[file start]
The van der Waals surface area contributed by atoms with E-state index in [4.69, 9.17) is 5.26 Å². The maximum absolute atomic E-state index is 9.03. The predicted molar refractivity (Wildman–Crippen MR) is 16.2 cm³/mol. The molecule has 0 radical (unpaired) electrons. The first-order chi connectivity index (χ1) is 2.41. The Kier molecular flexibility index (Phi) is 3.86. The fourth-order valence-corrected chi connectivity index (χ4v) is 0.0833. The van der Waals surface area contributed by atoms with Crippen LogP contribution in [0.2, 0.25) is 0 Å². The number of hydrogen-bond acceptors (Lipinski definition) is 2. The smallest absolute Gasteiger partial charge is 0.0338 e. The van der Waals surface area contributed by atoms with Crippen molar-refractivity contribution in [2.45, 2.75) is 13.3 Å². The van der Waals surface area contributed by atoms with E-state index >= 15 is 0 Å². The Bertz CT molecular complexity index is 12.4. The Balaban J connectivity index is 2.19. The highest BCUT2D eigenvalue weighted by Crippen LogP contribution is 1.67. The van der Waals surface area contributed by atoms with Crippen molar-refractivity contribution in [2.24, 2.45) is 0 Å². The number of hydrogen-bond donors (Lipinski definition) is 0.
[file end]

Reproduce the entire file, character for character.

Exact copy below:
The van der Waals surface area contributed by atoms with E-state index in [4.69, 9.17) is 5.26 Å². The maximum absolute atomic E-state index is 9.03. The predicted molar refractivity (Wildman–Crippen MR) is 16.2 cm³/mol. The molecule has 0 radical (unpaired) electrons. The first-order chi connectivity index (χ1) is 2.41. The Kier molecular flexibility index (Phi) is 3.86. The fourth-order valence-corrected chi connectivity index (χ4v) is 0.0833. The van der Waals surface area contributed by atoms with Crippen LogP contribution in [0.2, 0.25) is 0 Å². The number of hydrogen-bond acceptors (Lipinski definition) is 2. The smallest absolute Gasteiger partial charge is 0.0338 e. The van der Waals surface area contributed by atoms with Crippen molar-refractivity contribution in [2.45, 2.75) is 13.3 Å². The van der Waals surface area contributed by atoms with E-state index >= 15 is 0 Å². The Bertz CT molecular complexity index is 12.4. The Balaban J connectivity index is 2.19. The highest BCUT2D eigenvalue weighted by Crippen LogP contribution is 1.67. The van der Waals surface area contributed by atoms with Crippen molar-refractivity contribution in [2.24, 2.45) is 0 Å². The number of hydrogen-bond donors (Lipinski definition) is 0.